US 2969960 A
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Description (OCR text may contain errors)
Jall- 31, 1951 J. F. GURLEY, JR 2,969,960
MIXING APPARATUS Filed June 5, 1957 Hoppe et al. patent, 2,764,565.
MIXING APPARATUS Jesse Fred Gurley, Jr., St. Louis, Mo., assigner to Mobay Filed June 5, 1957, Ser. No. 663,682
`1 Claim. (Cl. 259-7) This invention relates generally to an apparatus for mixing liquids together and, more particularly, to an apparatus which is especially well suited for mixing the components of a polyurethane plastic.
Polyurethane plastics are prepared by reacting an organic compound having at least two reactive hydrogen atoms, such as, for example, a polyester, a polyalkylene ether, a polyalkylene thioether, a polyester amide, or the like, with a polyisocyanate and then reacting the resulting product with a chain extender or cross-linking agent. Suitable catalysts or accelerators and other additives are usually included in the reaction liquid to vary the rate of reaction and other characteristics. In some processes the organic compound having the reactive hydrogen atoms is first reacted with polyisocyanate and the resulting product having terminal NCO groups is then reacted with the chain extender or cross-linking agent in a separate operation. Both the prepolymer having NCO groups and the organic compound having at least two reactive hydrogen atoms are substantially more viscous than the catalyst, chain extender and activator mixture and are used in a much larger quantity than the latter materials. It is therefore very difficult to disperse uniformly the relatively small volume of less viscous catalyst and chain extender or cross-linker in the larger volume of the more viscous material.
Probably one of the most successful methods for bringing about substantially intimate mixing of the various components of the polyurethane plastic is disclosed in the In accordance with the disclosed process, at least one of the less viscous liquids is injected into a stream of the more viscous organic compound having the reactive hydrogen atoms or into the prepolyrner. Hoppe et al. found that substantially complete mixing was obtained if the mixing operation included the injection of the catalyst intermittently or continuously under a pressure substantially higher than that on the more viscous liquid and if the injection was in the form of a relatively tine stream. Polyisocyanate may also be injected into the chamber. The mixing may or may not be supplemented either by stirring the mixture or by agitating it by introducing fluid pressure into the mixing chamber. Although the process and apparatus described in the Hoppe et al. patent brings about complete mixing and produces a substantially uniform product, some diiliculty has been experienced in intermittent operation because of chemical 4reaction and solidication of the mixture in the apparatus. ln order to avoid plugging of the discharge nozzle and other openings in the apparatus with solidified plastic, it is necessary to flush the mixing chamber with a suitable scavenger or flushing agent each time the apparatus is used.
It is therefore an object of this invention to provide a `mixing device for mixing the components of a polyurethane plastic which is substantially self-cleaning and adapted for intermittent operation.
Another object of the invention is to provide an improved apparatus for mixing the components of a polyurethane plastic together rates Patent formulations which can be used in intermittent operation without flushing or cleaning with a solvent between each operational step. A further object of the invention is to provide an improved mixing apparatus for making polyurethane plastics in an intermittent operation.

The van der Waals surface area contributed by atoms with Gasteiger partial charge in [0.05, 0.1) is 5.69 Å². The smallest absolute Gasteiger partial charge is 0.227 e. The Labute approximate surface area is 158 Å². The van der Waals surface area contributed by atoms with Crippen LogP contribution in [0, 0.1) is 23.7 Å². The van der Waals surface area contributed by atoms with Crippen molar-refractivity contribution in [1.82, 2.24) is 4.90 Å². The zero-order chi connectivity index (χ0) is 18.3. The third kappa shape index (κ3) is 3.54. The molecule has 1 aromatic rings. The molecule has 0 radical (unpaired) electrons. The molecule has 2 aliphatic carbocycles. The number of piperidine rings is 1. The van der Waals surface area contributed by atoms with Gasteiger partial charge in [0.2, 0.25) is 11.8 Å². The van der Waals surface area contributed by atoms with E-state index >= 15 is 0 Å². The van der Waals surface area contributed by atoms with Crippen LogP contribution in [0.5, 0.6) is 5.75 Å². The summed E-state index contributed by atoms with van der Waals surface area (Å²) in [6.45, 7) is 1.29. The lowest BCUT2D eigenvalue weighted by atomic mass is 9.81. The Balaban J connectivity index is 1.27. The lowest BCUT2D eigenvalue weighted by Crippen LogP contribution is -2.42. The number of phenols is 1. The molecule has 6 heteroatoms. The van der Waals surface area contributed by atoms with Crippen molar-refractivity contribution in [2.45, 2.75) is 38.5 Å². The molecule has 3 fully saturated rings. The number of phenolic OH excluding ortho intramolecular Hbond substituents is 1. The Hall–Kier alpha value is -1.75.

Other objects will become apparent from the following description with reference to the accompanying drawing in which:
Figure 1 is a longitudinal view, partially in section, of one embodiment of the invention provided with an agitator and a mixing chamber having baffles on the wall thereof;
Figure 2 is a longitudinal view, partially in section, of.
another embodiment of the invention;
Figure 3 is a cross-section taken along the line 2-2 of Figure 2; and
Figure 4 is a cross-section taken along the line 3 3 of Figure 2. The foregoing objects as well as others are accomplished in accordance with this invention, generally speaking, by providing an apparatus having a mixing chamber provided with means for injecting components of a polyurethane plastic therein and agitation means having a slrft and stirrer element comprising a substantially frustoconically shaped portion having a plurality of tooth-like projections; the mixing chamber being substantially concentric with the frusto-conical portion of the stirrer and only slightly larger in cross-sectional dimensions so that the capacity of the mixing chamber is relatively small. Preferably, in order that the apparatus will be self-cleaning, the stirrer has the shape of two frusturns whose bases abut, each other. That frusto-conically shaped portion terminating at the shaft is preferably provided with oblique ribs which act as pumping varies tending to move liquid in the chamber towards the discharge end. The second frusto-conically shaped portion, i.e., the one abutting the frusto-conically shaped portion having the vanes, has the tooth-like projections which enhance its stirring ability. This second frusto-conically shaped portion usually has greater longitudinal dimensions than the portion terminating adjacent the shaft. The mixing chamber may have more than one injection nozzle and the injection nozzles may be located around the circumference of the mixing chamber at one or more locations or may be spaced at intervals circumferentially and/or longitudinally in the mixing chamber. Preferably, however, the injection nozzles are all located at the same level and in the wall of that portion of the chamber opposite the frustoconically shaped portion of the stirrer having the pumping vanes. As stated above` the mixing chamber, while substantially concentric with the stirrer, is somewhat larger in diameter than the diameter of the stirrer, thereby providing free space between the stirrer and the inner wall of the mixing chamber. It is important that the space between the surface of the conical portion of the agitator and the inner wall of the mixing chamber be held at a minimum in'order that the volume available for containing the components to be mixed in the chamber is relatively small. The mixing chamber is preferably of such construction that its position with respect to the stirrer can be changed to provide various sized spaces between the two and thus provide mixing apparatus adjustable to different volumes. The inner wall of the chamber will generally be substantially smooth, but it may be provided with tooth-like projections, protuberances, or the like, which serve as baffles to further improve the mixing.